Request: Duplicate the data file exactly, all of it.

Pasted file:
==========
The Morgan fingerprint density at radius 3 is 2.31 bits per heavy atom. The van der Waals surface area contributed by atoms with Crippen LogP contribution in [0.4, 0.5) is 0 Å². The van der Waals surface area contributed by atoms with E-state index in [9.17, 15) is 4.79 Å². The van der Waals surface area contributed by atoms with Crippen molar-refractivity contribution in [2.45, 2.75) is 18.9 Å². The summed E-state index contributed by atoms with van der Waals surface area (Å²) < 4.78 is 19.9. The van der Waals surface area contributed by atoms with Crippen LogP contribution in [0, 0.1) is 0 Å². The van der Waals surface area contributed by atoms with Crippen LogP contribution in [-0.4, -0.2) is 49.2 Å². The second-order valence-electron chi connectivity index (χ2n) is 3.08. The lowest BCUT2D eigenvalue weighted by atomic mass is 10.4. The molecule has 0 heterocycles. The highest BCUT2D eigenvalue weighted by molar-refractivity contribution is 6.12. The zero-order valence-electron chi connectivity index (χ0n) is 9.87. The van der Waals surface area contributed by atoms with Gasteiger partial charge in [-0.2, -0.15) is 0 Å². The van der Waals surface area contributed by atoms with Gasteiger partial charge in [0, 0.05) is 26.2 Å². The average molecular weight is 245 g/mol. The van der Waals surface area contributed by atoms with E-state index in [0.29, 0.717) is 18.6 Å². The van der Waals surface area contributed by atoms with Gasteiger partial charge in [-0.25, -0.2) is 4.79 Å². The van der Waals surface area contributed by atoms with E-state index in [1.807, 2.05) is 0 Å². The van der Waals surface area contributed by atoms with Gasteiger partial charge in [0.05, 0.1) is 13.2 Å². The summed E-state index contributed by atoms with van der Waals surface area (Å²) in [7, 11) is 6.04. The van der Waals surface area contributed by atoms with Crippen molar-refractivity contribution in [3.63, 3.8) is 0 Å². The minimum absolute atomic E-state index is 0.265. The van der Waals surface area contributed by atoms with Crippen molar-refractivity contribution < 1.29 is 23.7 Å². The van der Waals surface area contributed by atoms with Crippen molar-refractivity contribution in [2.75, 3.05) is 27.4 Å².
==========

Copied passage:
The Morgan fingerprint density at radius 3 is 2.31 bits per heavy atom. The van der Waals surface area contributed by atoms with Crippen LogP contribution in [0.4, 0.5) is 0 Å². The van der Waals surface area contributed by atoms with E-state index in [9.17, 15) is 4.79 Å². The van der Waals surface area contributed by atoms with Crippen molar-refractivity contribution in [2.45, 2.75) is 18.9 Å². The summed E-state index contributed by atoms with van der Waals surface area (Å²) < 4.78 is 19.9. The van der Waals surface area contributed by atoms with Crippen LogP contribution in [0, 0.1) is 0 Å². The van der Waals surface area contributed by atoms with Crippen LogP contribution in [-0.4, -0.2) is 49.2 Å². The second-order valence-electron chi connectivity index (χ2n) is 3.08. The lowest BCUT2D eigenvalue weighted by atomic mass is 10.4. The molecule has 0 heterocycles. The highest BCUT2D eigenvalue weighted by molar-refractivity contribution is 6.12. The zero-order valence-electron chi connectivity index (χ0n) is 9.87. The van der Waals surface area contributed by atoms with Gasteiger partial charge in [-0.2, -0.15) is 0 Å². The van der Waals surface area contributed by atoms with Gasteiger partial charge in [0, 0.05) is 26.2 Å². The average molecular weight is 245 g/mol. The van der Waals surface area contributed by atoms with E-state index in [0.29, 0.717) is 18.6 Å². The van der Waals surface area contributed by atoms with Gasteiger partial charge in [-0.25, -0.2) is 4.79 Å². The van der Waals surface area contributed by atoms with E-state index in [1.807, 2.05) is 0 Å². The van der Waals surface area contributed by atoms with Gasteiger partial charge in [0.05, 0.1) is 13.2 Å². The summed E-state index contributed by atoms with van der Waals surface area (Å²) in [7, 11) is 6.04. The van der Waals surface area contributed by atoms with Crippen molar-refractivity contribution in [3.63, 3.8) is 0 Å². The minimum absolute atomic E-state index is 0.265. The van der Waals surface area contributed by atoms with Crippen molar-refractivity contribution < 1.29 is 23.7 Å². The van der Waals surface area contributed by atoms with Crippen molar-refractivity contribution in [2.75, 3.05) is 27.4 Å².